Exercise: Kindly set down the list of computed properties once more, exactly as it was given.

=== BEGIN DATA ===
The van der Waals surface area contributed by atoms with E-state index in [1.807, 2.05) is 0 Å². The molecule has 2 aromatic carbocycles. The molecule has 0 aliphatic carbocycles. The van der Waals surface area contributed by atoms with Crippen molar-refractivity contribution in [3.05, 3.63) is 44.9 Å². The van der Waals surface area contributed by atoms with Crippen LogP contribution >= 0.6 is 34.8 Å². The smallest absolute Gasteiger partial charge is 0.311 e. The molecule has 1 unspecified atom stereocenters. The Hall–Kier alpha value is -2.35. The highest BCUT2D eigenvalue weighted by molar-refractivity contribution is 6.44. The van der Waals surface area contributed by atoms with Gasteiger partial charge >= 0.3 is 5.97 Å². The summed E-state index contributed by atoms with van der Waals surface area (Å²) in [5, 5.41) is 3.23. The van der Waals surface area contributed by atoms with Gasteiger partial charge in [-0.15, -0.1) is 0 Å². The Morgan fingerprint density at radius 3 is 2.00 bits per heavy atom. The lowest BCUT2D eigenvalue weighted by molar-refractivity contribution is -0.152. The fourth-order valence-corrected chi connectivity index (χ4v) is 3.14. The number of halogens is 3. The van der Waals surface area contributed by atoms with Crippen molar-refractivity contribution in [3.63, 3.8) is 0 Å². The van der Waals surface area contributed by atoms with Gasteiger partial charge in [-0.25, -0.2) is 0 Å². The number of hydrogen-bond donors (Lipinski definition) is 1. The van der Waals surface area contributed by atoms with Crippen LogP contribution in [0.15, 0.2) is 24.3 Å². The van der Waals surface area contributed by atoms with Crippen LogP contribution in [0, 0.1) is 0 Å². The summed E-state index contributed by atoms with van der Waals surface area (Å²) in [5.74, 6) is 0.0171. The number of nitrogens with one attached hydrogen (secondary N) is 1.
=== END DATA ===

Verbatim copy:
The van der Waals surface area contributed by atoms with E-state index in [1.807, 2.05) is 0 Å². The molecule has 2 aromatic carbocycles. The molecule has 0 aliphatic carbocycles. The van der Waals surface area contributed by atoms with Crippen molar-refractivity contribution in [3.05, 3.63) is 44.9 Å². The van der Waals surface area contributed by atoms with Crippen LogP contribution >= 0.6 is 34.8 Å². The smallest absolute Gasteiger partial charge is 0.311 e. The molecule has 1 unspecified atom stereocenters. The Hall–Kier alpha value is -2.35. The highest BCUT2D eigenvalue weighted by molar-refractivity contribution is 6.44. The van der Waals surface area contributed by atoms with Gasteiger partial charge >= 0.3 is 5.97 Å². The summed E-state index contributed by atoms with van der Waals surface area (Å²) in [5, 5.41) is 3.23. The van der Waals surface area contributed by atoms with Gasteiger partial charge in [-0.15, -0.1) is 0 Å². The Morgan fingerprint density at radius 3 is 2.00 bits per heavy atom. The lowest BCUT2D eigenvalue weighted by molar-refractivity contribution is -0.152. The fourth-order valence-corrected chi connectivity index (χ4v) is 3.14. The number of halogens is 3. The van der Waals surface area contributed by atoms with Crippen molar-refractivity contribution in [3.63, 3.8) is 0 Å². The van der Waals surface area contributed by atoms with Gasteiger partial charge in [-0.25, -0.2) is 0 Å². The number of hydrogen-bond donors (Lipinski definition) is 1. The van der Waals surface area contributed by atoms with Crippen LogP contribution in [0.15, 0.2) is 24.3 Å². The van der Waals surface area contributed by atoms with Crippen LogP contribution in [0, 0.1) is 0 Å². The summed E-state index contributed by atoms with van der Waals surface area (Å²) in [5.74, 6) is 0.0171. The number of nitrogens with one attached hydrogen (secondary N) is 1.